In his book Bowling Alone, Robert D. Putnam noted a decline of public engagement in local social and civic groups from the 1960s to the 1990s. He suggested that television and other technology that individualizes leisure time accounted for 25% of this change.
Studies in both children and adults have found an association between the number of hours of television watched and obesity. A study found that watching television decreases the metabolic rate in children to below that found in children at rest. Author John Steinbeck describes television watchers:
The American Academy of Pediatrics (AAP) recommends that children under two years of age should not watch any television and children two and older should watch one to two hours at most. Children who watch more than four hours of television a day are more likely to become overweight.
Legislators, scientists and parents are debating the effects of television violence on viewers, particularly youth. Fifty years of research on the impact of television on children's emotional and social development have not ended this debate.
Some scholars have claimed that the evidence clearly supports a causal relationship between media violence and societal violence. However, other authors note significant methodological problems with the literature and mismatch between increasing media violence and decreasing crime rates in the United States.
A 2002 article in Scientific American suggested that compulsive television watching, television addiction, was no different from any other addiction, a finding backed up by reports of withdrawal symptoms among families forced by circumstance to cease watching. However, this view has not yet received widespread acceptance among all scholars, and "television addiction" is not a diagnoseable condition according to the Diagnostic and Statistical Manual -IV -TR.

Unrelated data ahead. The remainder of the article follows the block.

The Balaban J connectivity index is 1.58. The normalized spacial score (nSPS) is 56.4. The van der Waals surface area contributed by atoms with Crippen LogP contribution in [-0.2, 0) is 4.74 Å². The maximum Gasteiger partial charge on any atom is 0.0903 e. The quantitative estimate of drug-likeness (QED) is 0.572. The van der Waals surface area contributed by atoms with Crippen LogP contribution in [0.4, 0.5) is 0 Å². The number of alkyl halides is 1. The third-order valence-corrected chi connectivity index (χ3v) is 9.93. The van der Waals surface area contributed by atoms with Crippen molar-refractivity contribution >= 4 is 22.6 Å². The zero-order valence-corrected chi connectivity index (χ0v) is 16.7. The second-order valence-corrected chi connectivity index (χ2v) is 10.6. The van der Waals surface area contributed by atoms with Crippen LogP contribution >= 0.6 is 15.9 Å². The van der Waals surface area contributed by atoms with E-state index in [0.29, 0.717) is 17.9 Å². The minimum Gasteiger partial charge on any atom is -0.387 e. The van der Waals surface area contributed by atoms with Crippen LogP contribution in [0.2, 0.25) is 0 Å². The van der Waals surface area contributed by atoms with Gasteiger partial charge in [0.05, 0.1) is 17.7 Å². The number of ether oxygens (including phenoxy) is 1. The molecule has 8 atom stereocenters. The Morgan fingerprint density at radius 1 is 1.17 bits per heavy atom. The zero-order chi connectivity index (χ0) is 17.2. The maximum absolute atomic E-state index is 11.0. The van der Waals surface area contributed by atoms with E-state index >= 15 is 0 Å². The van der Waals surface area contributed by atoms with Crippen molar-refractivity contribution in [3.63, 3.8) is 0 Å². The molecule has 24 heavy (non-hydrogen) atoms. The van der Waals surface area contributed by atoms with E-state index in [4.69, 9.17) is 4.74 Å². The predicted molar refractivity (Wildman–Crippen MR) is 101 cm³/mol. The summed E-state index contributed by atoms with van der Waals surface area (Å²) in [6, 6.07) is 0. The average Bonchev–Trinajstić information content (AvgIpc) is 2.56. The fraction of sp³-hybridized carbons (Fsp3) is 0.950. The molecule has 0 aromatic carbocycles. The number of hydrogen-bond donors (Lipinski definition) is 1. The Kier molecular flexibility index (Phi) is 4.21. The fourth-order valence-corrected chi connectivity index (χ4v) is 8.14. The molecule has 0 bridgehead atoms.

A longitudinal study in New Zealand involving 1000 people (from childhood to 26 years of age) demonstrated that "television viewing in childhood and adolescence is associated with poor educational achievement by 12 years of age". The same paper noted that there was a significant negative association between time spent watching television per day as a child and educational attainment by age 26: the more time a child spent watching television at ages 5 to 15, the less likely they were to have a university degree by age 26. However, recent research (Schmidt et al., 2009) has indicated that, once other factors are controlled for, television viewing appears to have little to no impact on cognitive performance, contrary to previous thought. However, this study was limited to cognitive performance in childhood. Numerous studies have also examined the relationship between TV viewing and school grades.
A study published in Sexuality Research and Social Policy concluded that parental television involvement was associated with greater body satisfaction among adolescent girls, less sexual experience amongst both male and female adolescents, and that parental television involvement may influence self-esteem and body image, in part by increasing parent-child closeness. However, a more recent article by Christopher Ferguson, Benjamin Winegard, and Bo Winegard cautioned that the literature on media and body dissatisfaction is weaker and less consistent than often claimed and that media effects have been overemphasized. Similarly recent work by Laurence Steinbrerg and Kathryn Monahan has found that, using propensity score matching to control for other variables, television viewing of sexual media had no impact on teen sexual behavior in a longitudinal analysis.
Many studies have found little or no effect of television viewing on viewers (see Freedman, 2002). For example, a recent long-term outcome study of youth found no long-term relationship between watching violent television and youth violence or bullying.
On July 26, 2000 the American Academy of Pediatrics, the American Medical Association, the American Psychological Association, the American Academy of Family Physicians, and the American Academy of Child and Adolescent Psychiatry stated that "prolonged viewing of media violence can lead to emotional desensitization toward violence in real life." However, scholars have since analyzed several statements in this release, both about the number of studies conducted, and a comparison with medical effects, and found many errors.